How Hyperglycemia Happens
Hyperglycemia is diagnosed when blood glucose levels are consistently above 180 mg/dl.
There are many reasons that someone with diabetes, even well-controlled diabetes, can develop hyperglycemia.
The first, and perhaps most common, cause of hyperglycemia is that the person who has it has never been tested for or diagnosed with diabetes. According to the American Diabetic Association (ADA), in 2013 there were 29.1 million American with diabetes. Of this number, nearly 28 percent – 8.1 million – were unaware they had the disease.
Without knowledge that they are ill, there is no incentive for the undiagnosed to change their dietary or exercise behaviors. High carbohydrate, salt and fat content in their food continues to make them sicker, but they don't yet know it. That is because the symptoms of hyperglycemia are generally not felt until sugar levels exceed 200 mg/dl or 11 mmol/L. In fact, it can often take several weeks at this elevated blood glucose level before symptoms begin to be felt.
Again using the ADA numbers, in 2011 (the most recent year available) there were about 175,000 emergency room visits nationwide for patients of all ages suffering from hyperglycemia as their first-listed diagnosis.
Of course, even those who are aware of their diagnosis might lose control. Maintaining healthy blood glucose levels requires a delicate balance between carbohydrate consumption and treatment with insulin and/or oral medication. There are so many variables in play: the type of carbohydrate consumed (simple or complex); what other foods were consumed (both food category and quantity); how much exercise has been had – or not had – and when it took place; how much insulin is taken and when.
Illness and stress are other factors that can upset the balance. Even taking certain medications can cause an elevation in blood glucose.
Any patient who is rigorous about testing their glucose levels several times a day, though, is unlikely to suffer a hyperglycemic crisis, because they will know to administer insulin to bring their blood glucose levels down.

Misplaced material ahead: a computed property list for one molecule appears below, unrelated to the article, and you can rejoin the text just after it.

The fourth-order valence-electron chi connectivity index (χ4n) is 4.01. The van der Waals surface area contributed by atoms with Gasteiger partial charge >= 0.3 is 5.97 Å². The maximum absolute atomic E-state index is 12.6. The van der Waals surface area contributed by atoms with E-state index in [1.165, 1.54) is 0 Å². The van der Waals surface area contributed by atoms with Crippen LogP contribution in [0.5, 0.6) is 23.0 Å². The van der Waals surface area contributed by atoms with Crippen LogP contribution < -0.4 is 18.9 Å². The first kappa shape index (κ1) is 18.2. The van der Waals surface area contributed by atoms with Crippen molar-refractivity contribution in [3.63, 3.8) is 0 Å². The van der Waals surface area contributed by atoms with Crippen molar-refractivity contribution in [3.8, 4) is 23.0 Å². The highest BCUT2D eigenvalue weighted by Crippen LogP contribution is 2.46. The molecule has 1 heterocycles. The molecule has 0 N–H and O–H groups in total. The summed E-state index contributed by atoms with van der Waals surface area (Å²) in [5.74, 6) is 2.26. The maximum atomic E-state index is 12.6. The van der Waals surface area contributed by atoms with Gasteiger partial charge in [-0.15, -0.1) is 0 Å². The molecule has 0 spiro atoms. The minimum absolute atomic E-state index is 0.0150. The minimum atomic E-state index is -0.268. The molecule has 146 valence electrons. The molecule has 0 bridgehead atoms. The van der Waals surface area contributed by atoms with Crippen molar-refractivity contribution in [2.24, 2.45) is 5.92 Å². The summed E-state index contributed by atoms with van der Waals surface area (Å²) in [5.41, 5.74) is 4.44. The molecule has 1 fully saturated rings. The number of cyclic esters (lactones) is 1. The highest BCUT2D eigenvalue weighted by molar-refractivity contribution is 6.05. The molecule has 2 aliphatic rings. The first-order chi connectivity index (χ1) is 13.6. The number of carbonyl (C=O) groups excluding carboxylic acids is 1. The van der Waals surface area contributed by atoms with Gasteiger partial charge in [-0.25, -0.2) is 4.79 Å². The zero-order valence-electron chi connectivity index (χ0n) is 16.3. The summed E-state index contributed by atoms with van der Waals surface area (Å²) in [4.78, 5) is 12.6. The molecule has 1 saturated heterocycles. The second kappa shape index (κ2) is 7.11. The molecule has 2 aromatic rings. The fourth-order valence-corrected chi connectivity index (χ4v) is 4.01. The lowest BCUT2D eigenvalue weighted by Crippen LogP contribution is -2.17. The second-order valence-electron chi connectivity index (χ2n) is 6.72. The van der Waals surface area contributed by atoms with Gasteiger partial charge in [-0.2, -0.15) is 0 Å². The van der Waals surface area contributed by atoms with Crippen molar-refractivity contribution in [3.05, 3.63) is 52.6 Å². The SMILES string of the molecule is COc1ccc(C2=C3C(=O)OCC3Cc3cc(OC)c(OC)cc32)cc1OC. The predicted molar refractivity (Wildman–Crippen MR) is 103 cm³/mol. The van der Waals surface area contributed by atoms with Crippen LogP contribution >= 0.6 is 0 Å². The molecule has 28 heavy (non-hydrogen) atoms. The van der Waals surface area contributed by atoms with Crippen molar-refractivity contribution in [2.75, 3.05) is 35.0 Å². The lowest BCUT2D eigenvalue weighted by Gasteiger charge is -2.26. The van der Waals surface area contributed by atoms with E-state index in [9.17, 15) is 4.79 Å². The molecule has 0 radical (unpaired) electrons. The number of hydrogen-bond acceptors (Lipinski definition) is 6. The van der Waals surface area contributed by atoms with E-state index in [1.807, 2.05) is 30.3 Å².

Generally speaking, someone with hyperglycemia will not be aware of symptoms until their blood sugar level exceeds 200 mg/dl or 11 mmol/L.
Anyone suffering from prolonged hyperglycemia might initially find they are very thirsty and/or hungry, and they may urinate more frequently than usual. Other warning signs are dry skin, blurred vision, headache, frequent drowsiness and wounds that are slow to heal. For children suffering from type 1 diabetes, irritability, stomach pain and vomiting might also be evident.
Excess glucose damages nerves, blood vessels and a variety of organs in the body. Short of becoming emergent, persistent hyperglycemia can lead to complications, including eye, kidney, liver, nervous system, and cardiovascular damage.
Without treatment, chronic hyperglycemia, generally above 240 mg/dl, can cause the onset of ketoacidosis.
Ketoacidosis occurs when toxic acids (ketones) build up in the bloodstream from the breakdown of fat cells, which is the body's attempt to provide an energy source for the body other than glucose. The lack of insulin in the body means that cells will not accept glucose from the bloodstream, which the cells would normally use to produce energy.
Ketone levels may be tested in the urine. Another warning that ketoacidosis is occurring is fruity smelling breath.